Waiting Room

Any health center, dentist’s surgery or doctor’s office will need a reception area and a waiting room where patients can be comfortable until the doctor is available to see them. Here are five of the major considerations you should take into account when designing your waiting room.


The ambiance is the feel of the room and all the decor will add into this. You need to create an atmosphere where patients feel welcomed. Too many people fear going to a dentist or hate visiting the medical center anyway, and then find the experience worse, because the surroundings they find themselves in are dingy and depressing.

To create a welcoming ambiance in your waiting room, ensure there is plenty of natural light. If artificial light is the only option, choose a variety of lighting options. While many people opt for long fluorescent lights in bars across the roof, this provides a sterile environment. If you’re waiting room looks like a hospital it will be daunting for patients. Try other options to soften the effects of harsh lighting, including lamps and downlights.

Flowers at the reception desk can add to the welcoming ambiance. Some medical practitioners are finding that having a small water fountain can add the right ambiance, because flowing water is naturally soothing. Soft music in the background can suggest a relaxed and welcoming atmosphere.

Rugs or small carpets can add to a friendlier atmosphere, especially if the floor of the waiting room is tiled or wooden.


Patient comfort is important. Choose the furniture for the waiting room with an eye for comfort. The furniture should all match, as a hedge-lodge of odd pieces shows that the doctor or dentist is just cheap and does not care for his patients.

At the least, provide cushions on straight-backed chairs, to add comfort and a more home-like ambiance. If patients are waiting a long time, uncomfortable chairs which hurt their backs will add a grievance to the wait.

Many patients do not like waiting close to other patients, and you should consider having several separate seats, rather than one long lounge, so there can be a degree of separation between patients. This is especially important for a health center, where some patients may be coming in with infectious diseases such as influenza.


Provide a selection of popular magazines and daily newspapers for your patients to read. Some practices like to offer television as well for the entertainment of waiting patients. A flat-screen television can be easily situated on a wall and not take up too much space in the waiting room.

If your practice is one where children are likely to be patients, ensure there is a quiet corner of the waiting room that has appropriate toys and books for children.

A table and chair set designed for children is always a good idea. Have a few adult chairs close to this area, so parents can watch their children play. Try to keep a distance between some of the chairs, so that those patients without children do not have to be distracted by the children.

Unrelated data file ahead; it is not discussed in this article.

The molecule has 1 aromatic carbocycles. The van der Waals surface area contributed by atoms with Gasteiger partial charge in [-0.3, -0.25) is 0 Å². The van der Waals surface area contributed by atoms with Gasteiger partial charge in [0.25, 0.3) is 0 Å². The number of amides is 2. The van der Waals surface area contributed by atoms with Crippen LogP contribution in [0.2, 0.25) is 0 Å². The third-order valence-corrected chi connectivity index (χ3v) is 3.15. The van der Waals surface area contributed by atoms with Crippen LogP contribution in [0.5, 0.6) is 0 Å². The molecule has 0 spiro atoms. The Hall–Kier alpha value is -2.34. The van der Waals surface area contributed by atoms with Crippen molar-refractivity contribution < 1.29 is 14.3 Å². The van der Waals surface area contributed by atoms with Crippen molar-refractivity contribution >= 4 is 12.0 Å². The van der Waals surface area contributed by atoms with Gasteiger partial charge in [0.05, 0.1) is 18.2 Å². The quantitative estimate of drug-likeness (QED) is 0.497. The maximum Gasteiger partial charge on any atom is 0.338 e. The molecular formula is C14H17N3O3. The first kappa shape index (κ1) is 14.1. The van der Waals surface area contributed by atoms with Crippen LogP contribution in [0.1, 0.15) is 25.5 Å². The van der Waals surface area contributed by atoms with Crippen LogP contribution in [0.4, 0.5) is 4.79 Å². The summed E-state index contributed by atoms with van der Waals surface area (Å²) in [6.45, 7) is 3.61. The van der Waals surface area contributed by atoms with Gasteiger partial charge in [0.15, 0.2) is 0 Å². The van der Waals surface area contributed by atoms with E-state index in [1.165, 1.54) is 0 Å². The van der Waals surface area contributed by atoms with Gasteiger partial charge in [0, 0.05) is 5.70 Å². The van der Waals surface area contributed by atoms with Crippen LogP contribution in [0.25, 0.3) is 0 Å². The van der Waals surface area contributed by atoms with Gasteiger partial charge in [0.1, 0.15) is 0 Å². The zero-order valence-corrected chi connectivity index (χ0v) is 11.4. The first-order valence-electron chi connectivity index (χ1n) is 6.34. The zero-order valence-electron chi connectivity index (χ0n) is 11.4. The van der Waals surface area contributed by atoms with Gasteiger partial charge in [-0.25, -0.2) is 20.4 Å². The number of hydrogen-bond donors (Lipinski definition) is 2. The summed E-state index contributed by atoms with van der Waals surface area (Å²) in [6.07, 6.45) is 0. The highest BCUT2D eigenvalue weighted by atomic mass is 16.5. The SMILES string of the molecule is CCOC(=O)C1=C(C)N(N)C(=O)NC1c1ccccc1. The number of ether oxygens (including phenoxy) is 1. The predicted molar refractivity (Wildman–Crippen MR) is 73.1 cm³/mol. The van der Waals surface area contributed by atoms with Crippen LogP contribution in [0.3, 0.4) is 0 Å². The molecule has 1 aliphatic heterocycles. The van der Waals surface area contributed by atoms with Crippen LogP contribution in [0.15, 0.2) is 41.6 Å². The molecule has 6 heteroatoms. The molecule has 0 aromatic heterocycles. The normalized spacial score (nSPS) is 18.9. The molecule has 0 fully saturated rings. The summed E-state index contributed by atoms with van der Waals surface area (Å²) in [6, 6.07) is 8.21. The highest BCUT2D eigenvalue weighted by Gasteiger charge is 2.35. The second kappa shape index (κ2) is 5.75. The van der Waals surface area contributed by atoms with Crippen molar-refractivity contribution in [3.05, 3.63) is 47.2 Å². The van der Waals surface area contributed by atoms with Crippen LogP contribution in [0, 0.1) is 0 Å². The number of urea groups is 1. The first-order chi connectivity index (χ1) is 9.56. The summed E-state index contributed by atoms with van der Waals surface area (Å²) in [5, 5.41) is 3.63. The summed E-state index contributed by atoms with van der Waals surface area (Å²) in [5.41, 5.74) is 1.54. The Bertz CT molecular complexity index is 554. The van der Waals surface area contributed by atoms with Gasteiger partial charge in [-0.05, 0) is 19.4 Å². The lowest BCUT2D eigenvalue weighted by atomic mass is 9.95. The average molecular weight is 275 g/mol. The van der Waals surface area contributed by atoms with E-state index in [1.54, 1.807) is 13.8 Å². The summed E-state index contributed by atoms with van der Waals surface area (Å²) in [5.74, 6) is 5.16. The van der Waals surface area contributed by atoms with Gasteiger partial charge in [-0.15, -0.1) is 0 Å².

Professional Look

Dentists, doctors and health professionals must always present a professional appearance. Patients need to trust you with their health.

Building trust with patients starts at the front door of your practice. Make sure it is easy to locate your practice, especially if it is in a large medical center or office complex, where there are many doors. Put professional signage on the door to ensure your patients know where you are and what your opening hours are.

The reception area should be clearly seen as soon as someone walks into the practice. Ensure there is sufficient space between furniture, especially when other patients are sitting there, so the patient can approach the reception desk without tripping over other patients.

Patient privacy and confidentiality are important. If your practice is large enough to need to receptionists, ensure there is a degree of separation between them, so patients cannot overhear what is being said to other patients.

Have chairs placed further away from the reception desk for ease of movement and to maintain confidentiality. Ensure chairs are not too close to the door of the surgery room, so that waiting patients cannot hear what is being said to the patient being attended to.

Number of Patients

Consider the number of patients you are likely to have in the waiting room at one time. A large health center, with many doctors, will need more chairs than a private practice with only one doctor.

Encourage patients to make appointments and therefore reduce waiting time for every patient.

Most patients would prefer to have at least one chair between themselves and the next patient, so plan for more seating than you think you will need.

Ensure the chairs are not too close together that patients will need to step over other patients’ feet or legs to get in or out of the chairs.